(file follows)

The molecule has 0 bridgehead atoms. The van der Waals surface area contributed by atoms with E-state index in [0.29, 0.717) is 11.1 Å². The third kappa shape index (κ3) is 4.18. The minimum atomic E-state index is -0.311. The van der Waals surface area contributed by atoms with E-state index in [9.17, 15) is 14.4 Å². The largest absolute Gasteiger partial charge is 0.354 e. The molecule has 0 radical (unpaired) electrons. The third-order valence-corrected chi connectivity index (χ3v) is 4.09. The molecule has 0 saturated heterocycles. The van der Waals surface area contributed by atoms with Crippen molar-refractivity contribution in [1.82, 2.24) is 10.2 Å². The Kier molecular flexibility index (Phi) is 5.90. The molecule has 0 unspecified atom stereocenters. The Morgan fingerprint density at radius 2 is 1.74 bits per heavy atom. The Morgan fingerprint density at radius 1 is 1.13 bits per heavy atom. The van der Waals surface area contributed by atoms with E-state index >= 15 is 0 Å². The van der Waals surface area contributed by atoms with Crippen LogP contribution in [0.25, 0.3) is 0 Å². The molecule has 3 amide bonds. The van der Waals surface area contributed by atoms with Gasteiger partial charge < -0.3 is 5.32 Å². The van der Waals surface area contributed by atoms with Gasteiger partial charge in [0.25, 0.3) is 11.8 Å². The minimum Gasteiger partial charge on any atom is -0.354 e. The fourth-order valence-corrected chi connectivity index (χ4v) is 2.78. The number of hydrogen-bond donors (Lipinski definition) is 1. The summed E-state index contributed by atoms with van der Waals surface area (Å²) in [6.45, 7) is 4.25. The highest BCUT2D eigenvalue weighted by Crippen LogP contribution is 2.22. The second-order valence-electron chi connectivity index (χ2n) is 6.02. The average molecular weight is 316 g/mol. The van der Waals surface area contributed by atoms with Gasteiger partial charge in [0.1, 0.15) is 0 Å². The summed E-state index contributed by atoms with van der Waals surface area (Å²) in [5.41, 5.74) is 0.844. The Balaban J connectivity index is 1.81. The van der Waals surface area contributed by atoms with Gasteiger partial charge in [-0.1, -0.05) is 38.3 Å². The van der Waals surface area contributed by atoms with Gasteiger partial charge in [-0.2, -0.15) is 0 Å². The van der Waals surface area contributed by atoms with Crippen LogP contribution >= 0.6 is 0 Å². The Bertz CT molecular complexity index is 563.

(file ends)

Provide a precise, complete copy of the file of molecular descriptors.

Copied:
The molecule has 0 bridgehead atoms. The van der Waals surface area contributed by atoms with E-state index in [0.29, 0.717) is 11.1 Å². The third kappa shape index (κ3) is 4.18. The minimum atomic E-state index is -0.311. The van der Waals surface area contributed by atoms with E-state index in [9.17, 15) is 14.4 Å². The largest absolute Gasteiger partial charge is 0.354 e. The molecule has 0 radical (unpaired) electrons. The third-order valence-corrected chi connectivity index (χ3v) is 4.09. The molecule has 0 saturated heterocycles. The van der Waals surface area contributed by atoms with Crippen molar-refractivity contribution in [1.82, 2.24) is 10.2 Å². The Kier molecular flexibility index (Phi) is 5.90. The molecule has 0 unspecified atom stereocenters. The Morgan fingerprint density at radius 2 is 1.74 bits per heavy atom. The Morgan fingerprint density at radius 1 is 1.13 bits per heavy atom. The van der Waals surface area contributed by atoms with E-state index >= 15 is 0 Å². The van der Waals surface area contributed by atoms with Crippen LogP contribution in [0.25, 0.3) is 0 Å². The molecule has 3 amide bonds. The van der Waals surface area contributed by atoms with Gasteiger partial charge < -0.3 is 5.32 Å². The van der Waals surface area contributed by atoms with Gasteiger partial charge in [0.25, 0.3) is 11.8 Å². The minimum Gasteiger partial charge on any atom is -0.354 e. The fourth-order valence-corrected chi connectivity index (χ4v) is 2.78. The number of hydrogen-bond donors (Lipinski definition) is 1. The summed E-state index contributed by atoms with van der Waals surface area (Å²) in [6.45, 7) is 4.25. The highest BCUT2D eigenvalue weighted by Crippen LogP contribution is 2.22. The second-order valence-electron chi connectivity index (χ2n) is 6.02. The average molecular weight is 316 g/mol. The van der Waals surface area contributed by atoms with Gasteiger partial charge in [0.1, 0.15) is 0 Å². The summed E-state index contributed by atoms with van der Waals surface area (Å²) in [5.41, 5.74) is 0.844. The Balaban J connectivity index is 1.81. The van der Waals surface area contributed by atoms with Gasteiger partial charge in [-0.1, -0.05) is 38.3 Å². The van der Waals surface area contributed by atoms with Gasteiger partial charge in [-0.2, -0.15) is 0 Å². The van der Waals surface area contributed by atoms with Crippen LogP contribution >= 0.6 is 0 Å². The Bertz CT molecular complexity index is 563.